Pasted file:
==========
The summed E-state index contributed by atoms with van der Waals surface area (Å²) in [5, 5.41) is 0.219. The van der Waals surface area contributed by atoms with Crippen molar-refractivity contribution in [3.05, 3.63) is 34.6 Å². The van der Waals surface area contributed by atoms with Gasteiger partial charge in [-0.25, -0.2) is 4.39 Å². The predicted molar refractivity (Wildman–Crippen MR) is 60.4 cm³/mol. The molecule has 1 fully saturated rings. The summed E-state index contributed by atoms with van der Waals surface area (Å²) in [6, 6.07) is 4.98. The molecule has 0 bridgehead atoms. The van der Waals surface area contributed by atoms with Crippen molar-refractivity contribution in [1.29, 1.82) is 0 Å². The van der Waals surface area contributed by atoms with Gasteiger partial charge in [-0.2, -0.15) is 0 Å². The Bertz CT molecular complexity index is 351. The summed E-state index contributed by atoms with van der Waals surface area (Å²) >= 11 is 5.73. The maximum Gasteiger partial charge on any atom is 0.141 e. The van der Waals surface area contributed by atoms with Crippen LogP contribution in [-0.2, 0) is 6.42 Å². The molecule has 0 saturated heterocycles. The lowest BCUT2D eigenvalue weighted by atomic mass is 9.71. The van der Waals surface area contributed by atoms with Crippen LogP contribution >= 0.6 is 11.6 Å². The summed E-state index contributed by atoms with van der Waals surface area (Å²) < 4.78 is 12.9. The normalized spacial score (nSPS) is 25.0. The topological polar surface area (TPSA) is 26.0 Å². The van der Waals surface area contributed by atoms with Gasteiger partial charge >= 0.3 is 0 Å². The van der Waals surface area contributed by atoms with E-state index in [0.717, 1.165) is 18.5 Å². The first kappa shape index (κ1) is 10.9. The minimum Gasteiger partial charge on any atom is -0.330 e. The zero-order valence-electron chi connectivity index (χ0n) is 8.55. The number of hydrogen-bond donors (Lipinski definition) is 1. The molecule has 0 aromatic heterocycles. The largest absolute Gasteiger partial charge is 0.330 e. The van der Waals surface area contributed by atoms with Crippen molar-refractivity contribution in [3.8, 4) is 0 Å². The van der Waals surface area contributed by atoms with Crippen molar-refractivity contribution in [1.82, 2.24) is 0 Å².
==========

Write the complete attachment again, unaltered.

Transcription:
The summed E-state index contributed by atoms with van der Waals surface area (Å²) in [5, 5.41) is 0.219. The van der Waals surface area contributed by atoms with Crippen molar-refractivity contribution in [3.05, 3.63) is 34.6 Å². The van der Waals surface area contributed by atoms with Gasteiger partial charge in [-0.25, -0.2) is 4.39 Å². The predicted molar refractivity (Wildman–Crippen MR) is 60.4 cm³/mol. The molecule has 1 fully saturated rings. The summed E-state index contributed by atoms with van der Waals surface area (Å²) in [6, 6.07) is 4.98. The molecule has 0 bridgehead atoms. The van der Waals surface area contributed by atoms with Crippen molar-refractivity contribution in [1.29, 1.82) is 0 Å². The van der Waals surface area contributed by atoms with Gasteiger partial charge in [-0.2, -0.15) is 0 Å². The Bertz CT molecular complexity index is 351. The summed E-state index contributed by atoms with van der Waals surface area (Å²) >= 11 is 5.73. The maximum Gasteiger partial charge on any atom is 0.141 e. The van der Waals surface area contributed by atoms with Crippen LogP contribution in [-0.2, 0) is 6.42 Å². The molecule has 0 saturated heterocycles. The lowest BCUT2D eigenvalue weighted by atomic mass is 9.71. The van der Waals surface area contributed by atoms with Crippen LogP contribution >= 0.6 is 11.6 Å². The summed E-state index contributed by atoms with van der Waals surface area (Å²) < 4.78 is 12.9. The normalized spacial score (nSPS) is 25.0. The topological polar surface area (TPSA) is 26.0 Å². The van der Waals surface area contributed by atoms with Gasteiger partial charge >= 0.3 is 0 Å². The van der Waals surface area contributed by atoms with E-state index in [0.717, 1.165) is 18.5 Å². The first kappa shape index (κ1) is 10.9. The minimum Gasteiger partial charge on any atom is -0.330 e. The zero-order valence-electron chi connectivity index (χ0n) is 8.55. The number of hydrogen-bond donors (Lipinski definition) is 1. The molecule has 0 aromatic heterocycles. The largest absolute Gasteiger partial charge is 0.330 e. The van der Waals surface area contributed by atoms with Crippen molar-refractivity contribution in [3.8, 4) is 0 Å². The van der Waals surface area contributed by atoms with Crippen molar-refractivity contribution in [1.82, 2.24) is 0 Å².